THERE is an economic paradox in this country. While we prepare for the close of what many regard as ''the American Century,'' Americans themselves are angry and in doubt about the future. The main culprit? Washington's inability to balance its own books. Americans overwhelmingly feel an urgent need to balance the budget - in the name of their children.
According to a poll we conducted for The Coalition For Change, 73 percent of Americans say their quality of life is better than their parents', while only 49 percent say their children's generation will be better off. Twenty six percent say their children's quality of life will be worse.
What's notable today is a feeling of hopelessness. Americans 18 to 29 years old, once considered the most optimistic in society, express a higher degree of hopelessness than any other age group.
Many other Americans agree. One in 5 (20 percent) believe the federal budget deficit has reached crisis proportions. Another two-thirds (67 percent) say the deficit is either extremely important (31 percent) or very important (36 percent). Only 11 percent consider it less important.
When it comes to balancing the budget, Washington faces a credibility gap. While nearly 3 in 4 Americans (74 percent) believe that Congress and the White House have the information and power to balance the budget, only 13 percent believe it will happen. It is this sense of missed opportunity that is causing Americans to move from anger to hopelessness as they watch Congress and the White House deal with the budget.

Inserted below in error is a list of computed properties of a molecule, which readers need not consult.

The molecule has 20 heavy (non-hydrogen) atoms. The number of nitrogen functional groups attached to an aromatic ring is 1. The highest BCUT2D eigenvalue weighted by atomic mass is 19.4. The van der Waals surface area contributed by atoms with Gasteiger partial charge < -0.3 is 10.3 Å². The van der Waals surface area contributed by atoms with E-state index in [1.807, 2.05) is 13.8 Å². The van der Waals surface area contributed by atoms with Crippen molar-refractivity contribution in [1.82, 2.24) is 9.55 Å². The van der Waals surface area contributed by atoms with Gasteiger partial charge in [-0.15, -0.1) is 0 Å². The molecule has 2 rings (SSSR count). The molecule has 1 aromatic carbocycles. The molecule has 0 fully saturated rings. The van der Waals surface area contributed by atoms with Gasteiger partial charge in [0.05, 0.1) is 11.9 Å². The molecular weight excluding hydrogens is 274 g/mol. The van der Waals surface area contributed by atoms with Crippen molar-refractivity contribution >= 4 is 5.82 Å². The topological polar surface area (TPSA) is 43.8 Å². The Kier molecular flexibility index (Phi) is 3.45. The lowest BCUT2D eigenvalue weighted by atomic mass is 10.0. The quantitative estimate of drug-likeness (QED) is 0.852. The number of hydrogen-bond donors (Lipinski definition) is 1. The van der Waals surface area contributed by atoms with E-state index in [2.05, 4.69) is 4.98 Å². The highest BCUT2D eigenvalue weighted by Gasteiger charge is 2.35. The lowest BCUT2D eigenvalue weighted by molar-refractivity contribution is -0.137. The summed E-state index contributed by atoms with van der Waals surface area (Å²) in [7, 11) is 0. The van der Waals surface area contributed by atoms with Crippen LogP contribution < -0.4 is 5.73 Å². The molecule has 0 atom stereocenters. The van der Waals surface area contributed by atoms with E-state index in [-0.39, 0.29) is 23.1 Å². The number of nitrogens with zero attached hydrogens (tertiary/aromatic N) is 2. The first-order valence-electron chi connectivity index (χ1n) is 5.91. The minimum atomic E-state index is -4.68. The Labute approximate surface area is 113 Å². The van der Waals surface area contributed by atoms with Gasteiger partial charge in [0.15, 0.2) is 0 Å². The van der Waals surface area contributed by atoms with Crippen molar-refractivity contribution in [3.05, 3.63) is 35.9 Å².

More than half of all Americans (56 percent) say their faith in government would be restored with a balanced budget. Only 20 percent say campaign or lobbying reform would have a similar impact, and 19 percent would have their faith restored with the passage of term limits.
Americans no longer fear the impact of a balanced budget. Reductions in programs they benefit from are outweighed by visions of a country with a stronger economy that will result in more jobs, lower interest rates, and, hopefully, lower taxes.
Statistically, nearly two-thirds of Americans (65 percent) say they personally would be better off under a balanced budget, while only 21 percent think they will be worse off. Even the elderly, who are most dependent on government aid, believe they would be better off if the budget were balanced.
The overwhelming support for a balanced budget comes from the belief that we all must share in the sacrifice.
This idea of equality and fairness - shared by more than 8 in 10 Americans (81 percent) - cuts across all gender, age, education, regional, and political divisions.
Congress may not be prepared to give, but the public is.
People in this country no longer fear a balanced budget. Reductions in benefits are outweighed by visions of a stronger economy.